Now, what are we to say about the the blind, mentally handicap., etc.? Can they fully understand from experience? My opponent would be forced to say they are “less than human.” There is an interesting phenomenon known as Affective Blindsight, where – simply put – some blind folks are able to perceive emotion without any sense-datum informing them: "... investigate perceptual recognition of emotions in the absence of stimulus awareness in neurological populations with lesions to brain areas that are not primarily visual”"
As a “strict empiricist,” my opponent must be awfully embarrassed by the actual evidence that I have against him.
What my opponent says about imagination is silly. Imagination is just as crucial to being human as reason! (See Edmund Burke’s imagination as resemblance in “On the Sublime and the Beautiful) I will quote from Albert Einstein – since my opponent brought up Einstein…“Imagination is more important than knowledge. For knowledge is limited to all we now know and understand, while imagination embraces the entire world, and all there ever will be to know and understand.”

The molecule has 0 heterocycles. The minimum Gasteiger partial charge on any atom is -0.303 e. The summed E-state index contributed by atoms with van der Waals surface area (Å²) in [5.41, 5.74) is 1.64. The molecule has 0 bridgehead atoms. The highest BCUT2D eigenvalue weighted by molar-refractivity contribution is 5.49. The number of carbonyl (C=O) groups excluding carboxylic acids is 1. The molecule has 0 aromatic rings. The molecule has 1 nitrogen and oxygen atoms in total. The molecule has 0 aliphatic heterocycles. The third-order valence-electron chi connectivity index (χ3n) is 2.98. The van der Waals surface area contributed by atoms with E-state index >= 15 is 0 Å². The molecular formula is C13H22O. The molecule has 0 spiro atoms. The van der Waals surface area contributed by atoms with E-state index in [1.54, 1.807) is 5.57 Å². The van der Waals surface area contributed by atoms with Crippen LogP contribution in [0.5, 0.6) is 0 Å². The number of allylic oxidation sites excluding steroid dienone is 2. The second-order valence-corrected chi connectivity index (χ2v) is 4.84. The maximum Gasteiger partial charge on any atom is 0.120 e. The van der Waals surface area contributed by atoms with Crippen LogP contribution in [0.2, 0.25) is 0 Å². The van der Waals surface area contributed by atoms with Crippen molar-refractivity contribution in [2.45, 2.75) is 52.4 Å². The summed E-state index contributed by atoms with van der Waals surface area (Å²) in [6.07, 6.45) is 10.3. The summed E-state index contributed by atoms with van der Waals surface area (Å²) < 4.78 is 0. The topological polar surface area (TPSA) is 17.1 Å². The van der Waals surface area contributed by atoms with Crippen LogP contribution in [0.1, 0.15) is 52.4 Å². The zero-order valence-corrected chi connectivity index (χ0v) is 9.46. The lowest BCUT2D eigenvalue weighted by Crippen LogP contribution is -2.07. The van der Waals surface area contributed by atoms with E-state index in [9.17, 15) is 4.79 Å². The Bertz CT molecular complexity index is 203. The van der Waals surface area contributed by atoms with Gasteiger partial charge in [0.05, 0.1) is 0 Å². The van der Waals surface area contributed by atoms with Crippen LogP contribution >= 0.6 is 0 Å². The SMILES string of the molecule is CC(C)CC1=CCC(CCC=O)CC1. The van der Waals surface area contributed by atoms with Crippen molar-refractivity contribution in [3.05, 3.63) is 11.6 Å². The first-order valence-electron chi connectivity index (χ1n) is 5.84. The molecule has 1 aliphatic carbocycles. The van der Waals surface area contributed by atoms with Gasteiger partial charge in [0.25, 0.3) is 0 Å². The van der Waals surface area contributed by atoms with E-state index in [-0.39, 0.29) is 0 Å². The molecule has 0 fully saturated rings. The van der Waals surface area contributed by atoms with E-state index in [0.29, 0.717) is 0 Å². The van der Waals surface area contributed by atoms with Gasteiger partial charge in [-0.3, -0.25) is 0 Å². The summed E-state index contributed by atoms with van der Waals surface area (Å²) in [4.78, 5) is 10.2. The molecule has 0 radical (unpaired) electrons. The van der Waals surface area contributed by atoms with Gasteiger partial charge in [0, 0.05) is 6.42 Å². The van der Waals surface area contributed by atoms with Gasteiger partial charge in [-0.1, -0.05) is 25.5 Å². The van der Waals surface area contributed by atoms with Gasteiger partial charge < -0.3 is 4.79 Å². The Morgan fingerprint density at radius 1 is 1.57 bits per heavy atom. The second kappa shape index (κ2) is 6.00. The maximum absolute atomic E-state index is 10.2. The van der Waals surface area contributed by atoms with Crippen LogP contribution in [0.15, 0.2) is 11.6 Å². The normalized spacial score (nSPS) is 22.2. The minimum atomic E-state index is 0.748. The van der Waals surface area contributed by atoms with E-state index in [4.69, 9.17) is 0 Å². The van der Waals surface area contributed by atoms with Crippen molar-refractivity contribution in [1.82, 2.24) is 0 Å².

My opponent has failed to criticize my case for Coherentism and therefore I assume he concedes my point. Now that I presented the case for Coherentism (i.e. Knowledge as justification), I will provide practical examples to show how one can have knowledge of things, including God.
(1) For a long time people thought the world was flat. In fact they knew the world was flat. Experience told them so. But then their knowledge changed. It was not that their initial knowledge was wrong, since reasoning from experience told them as much. Simply, their justification changed and therefore their knowledge changed.
(2) The Greeks knew nature by indentifying her with gods. They had no other way of knowing nature. Did they lack knowledge of nature? No, it was simply justified by different means. Science came along and justified nature in a new way and we have adopted that view.
Therefore, one may come to know God depending on whether one is justified in believing Her. To be justified, the belief system one adopts (e.g. Christian, Islam, etc.) must be intrinsically coherent with itself. Now, how those beliefs come about in the first place is irrelevant because we don't have access to absolute truth - as history has shown us, experience can be deviant and reason mischevious, making us believe that the world is flat or that the sun revolves around the earth.
Debate Round No. 3
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Vote Placed by kohai 7 years ago
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Reasons for voting decision: grammar goes to pro because con's arguments were hard to follow with the different fonts and the giant print. More votes to come.